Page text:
The first Mi-8AMTSh-VA was delivered to Russian Naval Aviation in November 2016 and assigned to the Pacific Fleet’s 7060th Air Base at Yelizovo on the remote Kamchatka Peninsula.

On November 22, Russian Naval Aviation took delivery of the first Mi-8AMTSh- VA helicopter extensively modified for Arctic operations. A ceremony was held at the Ulan-Ude Aviation Plant in eastern Siberia, which builds the Mi-8AMTSh-VA, a derivative optimised for regular operations in extremely low temperatures. Deliveries to date have comprised two examples to the Russian Air and Space Force.

Located on the Kamchatka Peninsula, the 7060th Air Base at Yelizovo will operate the first Mi-8AMTSh-VA helicopter to transport passengers and cargo over long distances to remote locations, a task that is beyond the capability of its Mi-8T predecessor.

Auxiliary fuel tanks enable the Mi-8AMTSh- VA to fly up to 755 nautical miles (1,400km), with a flight endurance of over seven hours.

The fuselage, systems and powerplant are optimised for prolonged low-temperature operations, in low-visibility conditions, over featureless terrain and in areas lacking coverage from satellite navigation systems.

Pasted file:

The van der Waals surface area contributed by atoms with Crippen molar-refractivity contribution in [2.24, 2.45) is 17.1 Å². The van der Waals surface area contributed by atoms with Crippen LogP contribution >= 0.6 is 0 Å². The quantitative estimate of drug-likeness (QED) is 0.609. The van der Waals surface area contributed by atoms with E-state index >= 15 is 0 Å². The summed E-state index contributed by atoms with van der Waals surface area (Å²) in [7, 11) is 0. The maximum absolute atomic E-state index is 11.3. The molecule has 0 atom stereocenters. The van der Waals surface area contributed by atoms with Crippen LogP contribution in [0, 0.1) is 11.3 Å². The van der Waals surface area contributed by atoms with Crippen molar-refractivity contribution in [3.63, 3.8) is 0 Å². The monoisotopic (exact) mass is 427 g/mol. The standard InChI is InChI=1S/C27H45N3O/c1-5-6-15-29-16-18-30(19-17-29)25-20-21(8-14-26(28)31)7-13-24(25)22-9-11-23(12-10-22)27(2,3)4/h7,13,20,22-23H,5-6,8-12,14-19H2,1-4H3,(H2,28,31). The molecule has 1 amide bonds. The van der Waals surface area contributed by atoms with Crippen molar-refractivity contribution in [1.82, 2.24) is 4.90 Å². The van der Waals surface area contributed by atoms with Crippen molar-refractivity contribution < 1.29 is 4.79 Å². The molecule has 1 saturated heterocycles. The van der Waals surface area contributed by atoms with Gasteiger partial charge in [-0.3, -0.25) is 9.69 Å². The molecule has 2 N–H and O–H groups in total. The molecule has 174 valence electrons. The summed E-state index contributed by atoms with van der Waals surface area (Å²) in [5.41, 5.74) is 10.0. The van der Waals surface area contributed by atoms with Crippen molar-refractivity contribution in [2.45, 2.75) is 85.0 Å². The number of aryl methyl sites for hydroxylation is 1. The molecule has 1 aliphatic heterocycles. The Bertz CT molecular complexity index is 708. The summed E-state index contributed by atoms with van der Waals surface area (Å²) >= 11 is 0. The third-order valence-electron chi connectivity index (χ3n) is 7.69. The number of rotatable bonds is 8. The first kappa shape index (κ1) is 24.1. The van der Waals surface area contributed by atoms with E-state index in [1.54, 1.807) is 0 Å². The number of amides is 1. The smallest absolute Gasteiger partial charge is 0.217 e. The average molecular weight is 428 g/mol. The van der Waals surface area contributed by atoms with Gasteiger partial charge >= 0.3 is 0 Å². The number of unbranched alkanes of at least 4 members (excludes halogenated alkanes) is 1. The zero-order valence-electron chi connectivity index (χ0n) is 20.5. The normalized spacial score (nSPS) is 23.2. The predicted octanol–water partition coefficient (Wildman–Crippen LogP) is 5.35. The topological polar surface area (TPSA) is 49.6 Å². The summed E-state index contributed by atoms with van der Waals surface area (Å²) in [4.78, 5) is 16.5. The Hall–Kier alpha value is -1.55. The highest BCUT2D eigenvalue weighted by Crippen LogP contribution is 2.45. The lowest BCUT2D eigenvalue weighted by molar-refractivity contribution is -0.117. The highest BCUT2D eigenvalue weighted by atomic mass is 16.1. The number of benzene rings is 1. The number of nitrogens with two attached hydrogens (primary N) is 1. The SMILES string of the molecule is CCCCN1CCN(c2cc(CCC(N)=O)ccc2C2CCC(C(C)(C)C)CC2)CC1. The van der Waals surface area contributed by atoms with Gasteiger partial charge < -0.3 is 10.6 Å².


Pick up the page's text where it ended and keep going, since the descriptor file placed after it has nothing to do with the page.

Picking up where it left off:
The Mi-8AMTSh-VA is powered by two Klimov VK-2500-03 turboshaft engines each rated at 2,700shp (2,013kW) in one engine inoperative conditions for 2.5 minutes. The type is equipped with a modified Aerosila TA-14 auxiliary power unit (APU) with an extended running time of four hours to provide an electric supply to all essential systems when on the ground in temperatures down to -50oC. Hot air supplied by the APU heats the cockpit, cabin, engine bays and transmission.

An updated avionics suite includes: a fourchannel digital autopilot; an enhanced navigation system that incorporates an inertial gyro reference for autonomous operations without using ground navigation aids; and a dual satellite navigation receiver.

Search and rescue systems fitted are an RPA-500 direction finder, a SLG-300 hoist and a searchlight; when used for medical evacuation, the cabin has space for 12 stretchers.

Alexander Mladenov